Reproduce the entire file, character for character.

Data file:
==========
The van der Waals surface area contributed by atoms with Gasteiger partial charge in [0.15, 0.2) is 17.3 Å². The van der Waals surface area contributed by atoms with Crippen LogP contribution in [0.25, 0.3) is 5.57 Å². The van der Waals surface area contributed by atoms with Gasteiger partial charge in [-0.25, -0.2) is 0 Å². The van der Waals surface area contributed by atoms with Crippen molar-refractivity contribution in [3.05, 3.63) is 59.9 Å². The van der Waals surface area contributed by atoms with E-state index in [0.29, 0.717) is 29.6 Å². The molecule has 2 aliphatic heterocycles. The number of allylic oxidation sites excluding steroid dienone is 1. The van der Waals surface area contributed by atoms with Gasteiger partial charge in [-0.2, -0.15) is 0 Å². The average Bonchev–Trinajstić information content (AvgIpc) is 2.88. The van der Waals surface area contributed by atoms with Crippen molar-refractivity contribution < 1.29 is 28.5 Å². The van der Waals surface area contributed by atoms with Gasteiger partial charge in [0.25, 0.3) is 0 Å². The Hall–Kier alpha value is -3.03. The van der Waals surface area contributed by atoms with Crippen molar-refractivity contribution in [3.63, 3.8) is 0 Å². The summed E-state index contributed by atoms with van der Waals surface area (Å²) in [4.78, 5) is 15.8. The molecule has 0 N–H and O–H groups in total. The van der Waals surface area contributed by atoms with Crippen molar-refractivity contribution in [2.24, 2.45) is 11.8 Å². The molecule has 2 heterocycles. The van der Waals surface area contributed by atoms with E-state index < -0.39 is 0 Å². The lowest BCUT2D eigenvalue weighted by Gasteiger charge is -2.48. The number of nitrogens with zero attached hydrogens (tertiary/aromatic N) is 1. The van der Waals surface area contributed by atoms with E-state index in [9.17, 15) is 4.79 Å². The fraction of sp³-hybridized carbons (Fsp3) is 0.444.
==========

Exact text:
The van der Waals surface area contributed by atoms with Gasteiger partial charge in [0.15, 0.2) is 17.3 Å². The van der Waals surface area contributed by atoms with Crippen LogP contribution in [0.25, 0.3) is 5.57 Å². The van der Waals surface area contributed by atoms with Gasteiger partial charge in [-0.25, -0.2) is 0 Å². The van der Waals surface area contributed by atoms with Crippen molar-refractivity contribution in [3.05, 3.63) is 59.9 Å². The van der Waals surface area contributed by atoms with E-state index in [0.29, 0.717) is 29.6 Å². The molecule has 2 aliphatic heterocycles. The number of allylic oxidation sites excluding steroid dienone is 1. The van der Waals surface area contributed by atoms with Gasteiger partial charge in [-0.2, -0.15) is 0 Å². The average Bonchev–Trinajstić information content (AvgIpc) is 2.88. The van der Waals surface area contributed by atoms with Crippen molar-refractivity contribution < 1.29 is 28.5 Å². The van der Waals surface area contributed by atoms with Gasteiger partial charge in [0.25, 0.3) is 0 Å². The Hall–Kier alpha value is -3.03. The van der Waals surface area contributed by atoms with Crippen molar-refractivity contribution in [3.63, 3.8) is 0 Å². The summed E-state index contributed by atoms with van der Waals surface area (Å²) in [4.78, 5) is 15.8. The molecule has 0 N–H and O–H groups in total. The van der Waals surface area contributed by atoms with Crippen molar-refractivity contribution in [2.24, 2.45) is 11.8 Å². The molecule has 2 heterocycles. The van der Waals surface area contributed by atoms with E-state index < -0.39 is 0 Å². The lowest BCUT2D eigenvalue weighted by Gasteiger charge is -2.48. The number of nitrogens with zero attached hydrogens (tertiary/aromatic N) is 1. The van der Waals surface area contributed by atoms with E-state index in [9.17, 15) is 4.79 Å². The fraction of sp³-hybridized carbons (Fsp3) is 0.444.